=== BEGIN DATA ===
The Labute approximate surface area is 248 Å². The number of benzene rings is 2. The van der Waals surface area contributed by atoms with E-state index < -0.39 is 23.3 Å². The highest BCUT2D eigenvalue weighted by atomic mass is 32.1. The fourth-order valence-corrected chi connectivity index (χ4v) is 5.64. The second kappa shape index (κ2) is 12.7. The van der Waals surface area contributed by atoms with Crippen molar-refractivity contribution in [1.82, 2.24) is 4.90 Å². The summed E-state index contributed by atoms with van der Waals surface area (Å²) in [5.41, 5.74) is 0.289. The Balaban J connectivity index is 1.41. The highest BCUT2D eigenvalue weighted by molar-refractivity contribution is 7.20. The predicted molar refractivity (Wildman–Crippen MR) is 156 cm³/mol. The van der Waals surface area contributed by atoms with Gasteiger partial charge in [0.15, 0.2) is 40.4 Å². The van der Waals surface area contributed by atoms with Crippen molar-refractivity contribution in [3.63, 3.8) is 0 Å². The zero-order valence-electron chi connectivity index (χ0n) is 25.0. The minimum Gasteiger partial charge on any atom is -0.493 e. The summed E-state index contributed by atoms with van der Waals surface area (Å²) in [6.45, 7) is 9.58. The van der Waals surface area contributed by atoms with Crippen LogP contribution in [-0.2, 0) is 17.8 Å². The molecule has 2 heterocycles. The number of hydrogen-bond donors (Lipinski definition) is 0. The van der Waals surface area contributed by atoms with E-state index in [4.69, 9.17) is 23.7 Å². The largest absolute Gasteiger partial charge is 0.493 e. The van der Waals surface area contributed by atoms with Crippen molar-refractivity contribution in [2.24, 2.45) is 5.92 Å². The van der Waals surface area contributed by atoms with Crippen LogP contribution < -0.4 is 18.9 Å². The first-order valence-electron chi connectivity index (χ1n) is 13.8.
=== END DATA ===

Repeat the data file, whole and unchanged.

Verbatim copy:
The Labute approximate surface area is 248 Å². The number of benzene rings is 2. The van der Waals surface area contributed by atoms with E-state index < -0.39 is 23.3 Å². The highest BCUT2D eigenvalue weighted by atomic mass is 32.1. The fourth-order valence-corrected chi connectivity index (χ4v) is 5.64. The second kappa shape index (κ2) is 12.7. The van der Waals surface area contributed by atoms with Crippen molar-refractivity contribution in [1.82, 2.24) is 4.90 Å². The summed E-state index contributed by atoms with van der Waals surface area (Å²) in [5.41, 5.74) is 0.289. The Balaban J connectivity index is 1.41. The highest BCUT2D eigenvalue weighted by molar-refractivity contribution is 7.20. The predicted molar refractivity (Wildman–Crippen MR) is 156 cm³/mol. The van der Waals surface area contributed by atoms with Gasteiger partial charge in [0.15, 0.2) is 40.4 Å². The van der Waals surface area contributed by atoms with Crippen molar-refractivity contribution in [3.63, 3.8) is 0 Å². The zero-order valence-electron chi connectivity index (χ0n) is 25.0. The minimum Gasteiger partial charge on any atom is -0.493 e. The summed E-state index contributed by atoms with van der Waals surface area (Å²) in [6.45, 7) is 9.58. The van der Waals surface area contributed by atoms with Crippen LogP contribution in [-0.2, 0) is 17.8 Å². The molecule has 2 heterocycles. The number of hydrogen-bond donors (Lipinski definition) is 0. The van der Waals surface area contributed by atoms with E-state index in [4.69, 9.17) is 23.7 Å². The largest absolute Gasteiger partial charge is 0.493 e. The van der Waals surface area contributed by atoms with Crippen molar-refractivity contribution in [2.24, 2.45) is 5.92 Å². The van der Waals surface area contributed by atoms with Crippen LogP contribution < -0.4 is 18.9 Å². The first-order valence-electron chi connectivity index (χ1n) is 13.8.